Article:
Which HRA is best for my small business? 

There are some fundamental differences in the way ICHRA and QSEHRA work.

While both are options for small business, it’s important to note that ICHRA can be offered to different classes of employees and has no employer contribution limits. QSEHRA does have annual limits for reimbursement but is more flexible with the types of plans that it interacts with (like spouse’s health plans).

Health benefits for small business trends

Let's look at the trends for health benefits for small business. While ICHRA is widespread among industries and types of companies, our data shows a few trends in terms of who is adopting ICHRA:

  • Size: While we have clients of every shape and size, small businesses represent the vast majority of our business. 

  • Location: Correlating with a strong individual markets, California, Ohio, Pennsylvania, Georgia, Minnesota, Massachusetts and Colorado are clear front-runners but we have clients in every state.

  • Industry: On the small business side, common industries include professional services, non-profits, religious institutions and tech companies. 

How does an HRA benefit employees? 

HRAs are great for employees too! For starters, 80% of our clients are new to benefits, meaning their employees are getting help with their health insurance for the first time. If they are coming over from a group plan, many times HRAs cover a higher percentage of their health insurance costs than their previous group costs (our research shows that our clients’ HRAs cover 147% of lowest cost bronze plans and 122% of lowest cost silver plans compared to group plans that cover only 83% but sometimes as low as 50%). 

Here are a few other reasons why small business employees love HRAs: 

  • Choice: Instead of choosing from a limited number of options, employees can choose any ACA-compliant plan on the market (about 75% of companies only offer one plan)

  • Portability: HRAs like QSEHRA and ICHRA are portable, meaning if an employee loses their job, they don’t lose their health insurance

  • Flexibility: HRAs work great for employees that are hard to keep on a group plan, like part-time or remote workers

What types of health plans would my employees be able to choose from? 

Your employees will be able to choose from any plan listed on your state exchange or healthcare.gov. 

Remember, HRAs integrate with all ACA-compliant plans that include: 

  • No annual or lifetime limits on the dollar amount for coverage of essential health benefits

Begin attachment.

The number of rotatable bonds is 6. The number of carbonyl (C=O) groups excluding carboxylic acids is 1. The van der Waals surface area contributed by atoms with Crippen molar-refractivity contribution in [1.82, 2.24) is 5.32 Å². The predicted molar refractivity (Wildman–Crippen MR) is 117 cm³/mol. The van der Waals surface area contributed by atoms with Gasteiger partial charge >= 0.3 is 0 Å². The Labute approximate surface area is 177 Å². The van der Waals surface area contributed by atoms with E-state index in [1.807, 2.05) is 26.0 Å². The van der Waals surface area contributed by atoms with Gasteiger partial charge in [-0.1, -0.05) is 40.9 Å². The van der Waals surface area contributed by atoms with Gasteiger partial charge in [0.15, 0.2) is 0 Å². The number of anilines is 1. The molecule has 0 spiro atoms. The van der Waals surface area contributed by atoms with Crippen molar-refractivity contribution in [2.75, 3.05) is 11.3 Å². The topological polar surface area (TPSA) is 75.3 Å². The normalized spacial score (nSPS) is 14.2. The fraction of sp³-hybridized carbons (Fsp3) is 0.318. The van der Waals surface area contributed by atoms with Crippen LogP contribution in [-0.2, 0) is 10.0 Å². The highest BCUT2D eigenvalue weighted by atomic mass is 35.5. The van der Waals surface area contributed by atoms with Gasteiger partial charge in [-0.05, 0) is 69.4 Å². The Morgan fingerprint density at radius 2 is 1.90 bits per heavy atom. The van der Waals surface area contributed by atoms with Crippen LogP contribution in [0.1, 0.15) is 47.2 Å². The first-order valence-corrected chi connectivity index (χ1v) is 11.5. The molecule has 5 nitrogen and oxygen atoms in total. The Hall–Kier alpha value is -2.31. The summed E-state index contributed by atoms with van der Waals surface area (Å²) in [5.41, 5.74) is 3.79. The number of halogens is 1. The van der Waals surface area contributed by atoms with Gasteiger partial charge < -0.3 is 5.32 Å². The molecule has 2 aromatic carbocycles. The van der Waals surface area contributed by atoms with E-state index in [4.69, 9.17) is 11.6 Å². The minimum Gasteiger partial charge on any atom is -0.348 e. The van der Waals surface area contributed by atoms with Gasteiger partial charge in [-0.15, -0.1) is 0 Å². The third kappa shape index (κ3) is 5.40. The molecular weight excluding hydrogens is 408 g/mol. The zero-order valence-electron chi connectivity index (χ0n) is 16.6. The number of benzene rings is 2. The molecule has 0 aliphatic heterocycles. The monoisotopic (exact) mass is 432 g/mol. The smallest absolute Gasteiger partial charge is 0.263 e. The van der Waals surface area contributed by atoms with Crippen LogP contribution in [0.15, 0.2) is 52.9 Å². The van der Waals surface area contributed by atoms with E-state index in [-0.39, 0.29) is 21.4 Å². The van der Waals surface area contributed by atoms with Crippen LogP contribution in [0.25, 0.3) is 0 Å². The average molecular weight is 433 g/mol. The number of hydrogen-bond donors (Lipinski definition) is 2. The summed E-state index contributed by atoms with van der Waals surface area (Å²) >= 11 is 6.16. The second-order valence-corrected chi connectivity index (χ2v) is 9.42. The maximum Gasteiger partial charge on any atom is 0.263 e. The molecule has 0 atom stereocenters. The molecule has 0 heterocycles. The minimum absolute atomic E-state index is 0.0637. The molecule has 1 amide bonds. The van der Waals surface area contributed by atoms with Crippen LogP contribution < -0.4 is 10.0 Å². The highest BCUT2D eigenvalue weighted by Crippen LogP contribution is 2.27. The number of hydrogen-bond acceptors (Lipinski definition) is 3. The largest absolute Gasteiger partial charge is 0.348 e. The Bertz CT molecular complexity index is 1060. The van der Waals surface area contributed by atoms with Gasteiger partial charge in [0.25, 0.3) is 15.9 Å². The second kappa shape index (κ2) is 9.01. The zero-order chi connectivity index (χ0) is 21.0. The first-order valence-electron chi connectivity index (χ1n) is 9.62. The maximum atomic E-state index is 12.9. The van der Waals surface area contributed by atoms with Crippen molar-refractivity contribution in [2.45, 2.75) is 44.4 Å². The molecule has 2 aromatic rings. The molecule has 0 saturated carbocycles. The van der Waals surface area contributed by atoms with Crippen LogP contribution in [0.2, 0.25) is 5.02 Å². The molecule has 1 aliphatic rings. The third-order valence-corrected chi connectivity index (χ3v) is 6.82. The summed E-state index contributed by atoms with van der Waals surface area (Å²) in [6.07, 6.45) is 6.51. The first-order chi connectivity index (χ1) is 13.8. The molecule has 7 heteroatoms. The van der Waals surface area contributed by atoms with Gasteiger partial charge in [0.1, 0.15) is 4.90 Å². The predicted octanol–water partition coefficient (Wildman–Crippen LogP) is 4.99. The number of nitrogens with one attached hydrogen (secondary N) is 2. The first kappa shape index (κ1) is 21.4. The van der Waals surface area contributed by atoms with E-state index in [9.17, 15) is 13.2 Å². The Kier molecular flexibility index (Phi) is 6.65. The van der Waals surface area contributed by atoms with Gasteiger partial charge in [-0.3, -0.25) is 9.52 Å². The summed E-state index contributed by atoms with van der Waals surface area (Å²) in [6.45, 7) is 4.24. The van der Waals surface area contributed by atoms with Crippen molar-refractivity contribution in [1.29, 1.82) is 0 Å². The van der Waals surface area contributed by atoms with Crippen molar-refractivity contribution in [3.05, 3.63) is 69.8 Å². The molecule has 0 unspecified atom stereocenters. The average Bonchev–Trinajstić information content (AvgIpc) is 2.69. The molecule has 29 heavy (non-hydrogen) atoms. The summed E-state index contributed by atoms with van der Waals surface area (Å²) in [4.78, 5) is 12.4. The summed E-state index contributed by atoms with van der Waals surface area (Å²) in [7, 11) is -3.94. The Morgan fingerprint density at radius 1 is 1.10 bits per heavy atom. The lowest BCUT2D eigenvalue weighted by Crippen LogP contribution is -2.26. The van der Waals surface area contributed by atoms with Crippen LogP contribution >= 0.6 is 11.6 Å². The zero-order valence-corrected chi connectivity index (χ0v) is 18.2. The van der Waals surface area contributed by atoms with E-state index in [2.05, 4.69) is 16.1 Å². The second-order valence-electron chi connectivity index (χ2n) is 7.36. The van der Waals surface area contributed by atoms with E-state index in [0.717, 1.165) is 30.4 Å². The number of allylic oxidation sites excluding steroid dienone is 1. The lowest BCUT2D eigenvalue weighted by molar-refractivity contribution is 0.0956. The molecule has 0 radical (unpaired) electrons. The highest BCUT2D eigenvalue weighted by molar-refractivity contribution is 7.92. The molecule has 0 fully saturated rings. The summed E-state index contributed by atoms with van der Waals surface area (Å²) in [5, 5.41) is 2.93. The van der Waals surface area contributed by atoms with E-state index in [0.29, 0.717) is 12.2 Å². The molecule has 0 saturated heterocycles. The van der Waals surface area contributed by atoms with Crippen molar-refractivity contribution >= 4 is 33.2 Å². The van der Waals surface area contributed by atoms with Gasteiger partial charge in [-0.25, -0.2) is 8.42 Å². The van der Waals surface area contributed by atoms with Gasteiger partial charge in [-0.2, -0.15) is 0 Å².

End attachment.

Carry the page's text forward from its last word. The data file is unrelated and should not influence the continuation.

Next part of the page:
• Full coverage of preventative health services to be covered with no shared cost to the insured

HRAs integrate with the following types of health insurance:

  • Major Medical health insurance offered on or off the exchange. These are major medical, ACA-compliant plans and are often referred to as metal tiers because their names include bronze, silver, or gold.

  • Medicare Part A and B or Part C 

  • Catastrophic plans which are limited to those under age 30 or who qualify for a hardship exemption

  • Student health insurance 

For ICHRA, plans that do not qualify include Medicaid, short-term plans, indemnity plans, sharing plans, COBRA, Tricare and preventative-only MEC plans. QSEHRA is the only HRA that allows reimbursement for spousal plan premiums, sharing plans (accompanied by MEC only), COBRA and Tricare. 

How do I set up an HRA? 

First, choose your budget. How much do you want to spend per year? Secondly, decide what you want to reimburse. 

  • Insurance Premiums Only

  • Insurance Premiums + Qualified Medical Expenses

  • Qualified Medical Expenses Only

Now, let’s start designing. How do you want to structure your HRA? Here are a few of our most popular options: 

  1. Give all employees the same amount: This one is easy. For example, you could give all employees $200/mo.

  2. Vary reimbursements by family size: Since individual market plans cost more for families, employers can offer more for larger families. For example, an employer could offer $200 for single employees, $300 for married employees, and $600 for employees with families. Or they could offer $100 for each additional dependent.

  3. Vary reimbursements by employee age: Similarly, since individual plans typically cost more for older employees, employers can elect to offer higher reimbursement amounts to older employees. Reimbursements must be structured using a 1:3 ratio from the youngest to the oldest employee. We strongly recommend setting it using the age range from 21 to 64. For example, you could give a 21 year old $100/mo and a 64 year old $300/mo. 

  4. Vary by both family size and age: Combo of the above to options. 

If you want to vary reimbursement rates by classes or types of employees, here are the high level guidelines. This is only possible with an ICHRA, not QSEHRA. You can offer different amounts to:

  • Full-Time Employees

  • Part-Time Employees

  • Seasonal Employees

  • Employees covered by a collective bargaining agreement

  • Employees who have not satisfied a waiting period for coverage

  • Salaried Employees

  • Non-Salaried Employees

  • Temporary employees of staffing firms

  • Non-Resident aliens with no US-based income

  • Employees in the same geographic rating area

  • Any combination of two or more classes from above.

Need help with health benefits for your small business?

To evaluate whether an HRA might be a good fit for your small business, chat with us on our website or schedule a call with one of our HRA design consultants. We’re here to help!

In the meantime, check out our Small Business Health Insurance Guide.